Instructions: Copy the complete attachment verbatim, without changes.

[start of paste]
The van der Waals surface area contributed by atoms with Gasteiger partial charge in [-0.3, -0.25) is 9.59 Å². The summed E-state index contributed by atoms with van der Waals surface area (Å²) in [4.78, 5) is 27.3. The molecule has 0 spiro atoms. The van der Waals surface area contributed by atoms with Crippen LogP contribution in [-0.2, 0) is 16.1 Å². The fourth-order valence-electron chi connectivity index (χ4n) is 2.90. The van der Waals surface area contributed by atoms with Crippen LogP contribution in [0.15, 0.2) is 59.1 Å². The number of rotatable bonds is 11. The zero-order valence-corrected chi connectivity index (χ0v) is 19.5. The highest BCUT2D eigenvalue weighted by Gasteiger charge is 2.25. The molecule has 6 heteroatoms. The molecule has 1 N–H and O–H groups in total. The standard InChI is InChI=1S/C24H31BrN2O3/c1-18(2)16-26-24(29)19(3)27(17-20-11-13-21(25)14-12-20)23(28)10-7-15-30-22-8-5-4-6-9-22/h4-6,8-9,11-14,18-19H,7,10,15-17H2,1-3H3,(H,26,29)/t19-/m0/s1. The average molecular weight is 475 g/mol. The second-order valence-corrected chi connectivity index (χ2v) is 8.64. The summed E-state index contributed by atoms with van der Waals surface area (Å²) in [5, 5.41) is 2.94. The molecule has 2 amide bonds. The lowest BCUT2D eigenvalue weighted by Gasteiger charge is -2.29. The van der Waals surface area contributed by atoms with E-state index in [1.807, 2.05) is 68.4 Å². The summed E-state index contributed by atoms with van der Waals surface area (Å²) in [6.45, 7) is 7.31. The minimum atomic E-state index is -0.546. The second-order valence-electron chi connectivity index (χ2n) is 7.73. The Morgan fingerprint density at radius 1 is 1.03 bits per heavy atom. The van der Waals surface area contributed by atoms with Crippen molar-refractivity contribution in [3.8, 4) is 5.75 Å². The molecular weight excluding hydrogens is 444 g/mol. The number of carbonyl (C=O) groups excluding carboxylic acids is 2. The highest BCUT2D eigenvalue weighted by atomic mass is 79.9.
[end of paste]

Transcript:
The van der Waals surface area contributed by atoms with Gasteiger partial charge in [-0.3, -0.25) is 9.59 Å². The summed E-state index contributed by atoms with van der Waals surface area (Å²) in [4.78, 5) is 27.3. The molecule has 0 spiro atoms. The van der Waals surface area contributed by atoms with Crippen LogP contribution in [-0.2, 0) is 16.1 Å². The fourth-order valence-electron chi connectivity index (χ4n) is 2.90. The van der Waals surface area contributed by atoms with Crippen LogP contribution in [0.15, 0.2) is 59.1 Å². The number of rotatable bonds is 11. The zero-order valence-corrected chi connectivity index (χ0v) is 19.5. The highest BCUT2D eigenvalue weighted by Gasteiger charge is 2.25. The molecule has 6 heteroatoms. The molecule has 1 N–H and O–H groups in total. The standard InChI is InChI=1S/C24H31BrN2O3/c1-18(2)16-26-24(29)19(3)27(17-20-11-13-21(25)14-12-20)23(28)10-7-15-30-22-8-5-4-6-9-22/h4-6,8-9,11-14,18-19H,7,10,15-17H2,1-3H3,(H,26,29)/t19-/m0/s1. The average molecular weight is 475 g/mol. The second-order valence-corrected chi connectivity index (χ2v) is 8.64. The summed E-state index contributed by atoms with van der Waals surface area (Å²) in [5, 5.41) is 2.94. The molecule has 2 amide bonds. The lowest BCUT2D eigenvalue weighted by Gasteiger charge is -2.29. The van der Waals surface area contributed by atoms with E-state index in [1.807, 2.05) is 68.4 Å². The summed E-state index contributed by atoms with van der Waals surface area (Å²) in [6.45, 7) is 7.31. The minimum atomic E-state index is -0.546. The second-order valence-electron chi connectivity index (χ2n) is 7.73. The Morgan fingerprint density at radius 1 is 1.03 bits per heavy atom. The van der Waals surface area contributed by atoms with Crippen molar-refractivity contribution in [3.8, 4) is 5.75 Å². The molecular weight excluding hydrogens is 444 g/mol. The number of carbonyl (C=O) groups excluding carboxylic acids is 2. The highest BCUT2D eigenvalue weighted by atomic mass is 79.9.